This may be my least favorite Mantel, but I still savored every page. As a memoir, this one's going to be little too oblique for most people, especially fans of this great writer--and I do mean great. She won the 2009 Booker Prize, and it was long overdue. If, like me, you were hoping to learn something about Mantel's writing process, you're going to feel frustrated. Her famous quote about what advice she'd give to beginning writers ("Eat meat. Drink blood.") is here, but she doesn't spend much ...more
This is a compelling and readable memoir. It's melancholic but tinged with humour. There is a sense of longing for another self but ultimately a coming to terms with the ghost of the person she might have been.

This book is largely a childhood memoir. As you can imagine Hilary was a bright and precocious child, she amuses herself with tales of King Arthur and the Knights of the round table and desires the life of the knight errant but alas at the age of four she is disappointed to find that she d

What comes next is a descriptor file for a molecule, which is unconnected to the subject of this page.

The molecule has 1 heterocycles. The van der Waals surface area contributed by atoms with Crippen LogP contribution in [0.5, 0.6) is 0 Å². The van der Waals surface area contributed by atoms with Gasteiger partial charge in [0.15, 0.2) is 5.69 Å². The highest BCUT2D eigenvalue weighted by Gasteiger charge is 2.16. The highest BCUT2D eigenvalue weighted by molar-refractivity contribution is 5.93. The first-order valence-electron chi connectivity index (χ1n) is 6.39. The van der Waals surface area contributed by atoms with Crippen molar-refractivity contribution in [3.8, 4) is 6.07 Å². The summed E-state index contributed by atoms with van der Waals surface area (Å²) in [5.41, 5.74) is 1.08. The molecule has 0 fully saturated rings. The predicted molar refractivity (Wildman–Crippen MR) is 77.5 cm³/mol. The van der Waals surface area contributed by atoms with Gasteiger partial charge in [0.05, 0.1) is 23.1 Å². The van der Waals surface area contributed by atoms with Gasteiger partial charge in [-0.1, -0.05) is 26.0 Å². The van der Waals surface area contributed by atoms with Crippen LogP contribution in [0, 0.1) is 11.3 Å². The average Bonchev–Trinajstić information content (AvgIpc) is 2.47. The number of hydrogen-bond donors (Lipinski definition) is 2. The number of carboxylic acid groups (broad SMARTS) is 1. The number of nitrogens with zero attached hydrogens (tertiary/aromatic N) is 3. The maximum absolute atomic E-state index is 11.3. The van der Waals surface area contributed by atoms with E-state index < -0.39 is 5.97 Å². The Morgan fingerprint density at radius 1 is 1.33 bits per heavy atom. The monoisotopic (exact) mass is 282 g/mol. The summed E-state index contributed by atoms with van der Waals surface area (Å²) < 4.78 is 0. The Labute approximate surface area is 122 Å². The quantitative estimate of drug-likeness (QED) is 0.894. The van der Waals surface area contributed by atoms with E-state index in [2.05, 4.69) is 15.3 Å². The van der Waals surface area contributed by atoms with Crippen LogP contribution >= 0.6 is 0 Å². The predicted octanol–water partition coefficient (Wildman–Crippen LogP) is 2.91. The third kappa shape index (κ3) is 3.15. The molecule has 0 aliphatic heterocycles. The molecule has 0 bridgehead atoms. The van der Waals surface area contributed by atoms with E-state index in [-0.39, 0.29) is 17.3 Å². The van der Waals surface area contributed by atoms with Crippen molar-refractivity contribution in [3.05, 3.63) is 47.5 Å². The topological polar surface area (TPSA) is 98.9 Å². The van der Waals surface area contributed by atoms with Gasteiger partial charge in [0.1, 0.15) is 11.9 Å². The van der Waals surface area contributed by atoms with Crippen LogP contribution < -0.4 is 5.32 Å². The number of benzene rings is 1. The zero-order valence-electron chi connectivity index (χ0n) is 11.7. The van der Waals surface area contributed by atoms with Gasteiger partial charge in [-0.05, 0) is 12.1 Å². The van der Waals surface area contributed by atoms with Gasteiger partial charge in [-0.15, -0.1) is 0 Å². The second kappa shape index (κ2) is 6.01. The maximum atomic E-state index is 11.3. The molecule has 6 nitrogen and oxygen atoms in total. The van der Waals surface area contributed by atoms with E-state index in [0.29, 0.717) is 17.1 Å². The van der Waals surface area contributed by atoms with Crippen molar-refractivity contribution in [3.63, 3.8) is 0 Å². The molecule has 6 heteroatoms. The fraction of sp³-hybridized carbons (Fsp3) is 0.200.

Holley Rubinsky
May 22, 2013 Holley Rubinsky rated it it was amazing  ·  review of another edition
Hard to believe that I just discovered Hilary Mantel, the Booker prize-winning author of Wolf Hall and, most recently, Bring Up the Bodies. Giving Up the Ghost, 2003, is one of the best autobios I have ever read. Her writing swept me away with its clarity and brilliance and at times made me laugh, pleased with the distance she could go in a paragraph. She has told a lot of truth in this book; it calls to mind Jeanette Winterson's Why Be Happy When You Could Be Normal?, also about an exceptionall ...more
Aug 15, 2011 Lizzie rated it it was amazing  ·  review of another edition
Shelves: memoirs, read-in-2011
The back of this book is unhelpful; it makes it seem as though the whole thing is about her infertility. That's part of the story, but it's not even most of it. Most of it is about growing up Catholic, going to schools taught by nuns, growing up in a family, trying to make sense of life from a child's perspective. The mysteries of adults and the struggle to unravel them. How it is when Father is displaced by another man who is unkind, and how the neighbors know and try to shame your mother.

Britta Böhler
Sep 16, 2016 Britta Böhler rated it really liked it  ·  review of another edition
Shelves: 2016, memoirs, femlit, diverse
Mantel's memoir - written before she published Wolf Hall - is a compelling read. It mainly focusses on her childhood and the development of her illness. It is rather horrifying to be reminded how women with 'unclear' physical symptoms were treated in the 1970ies...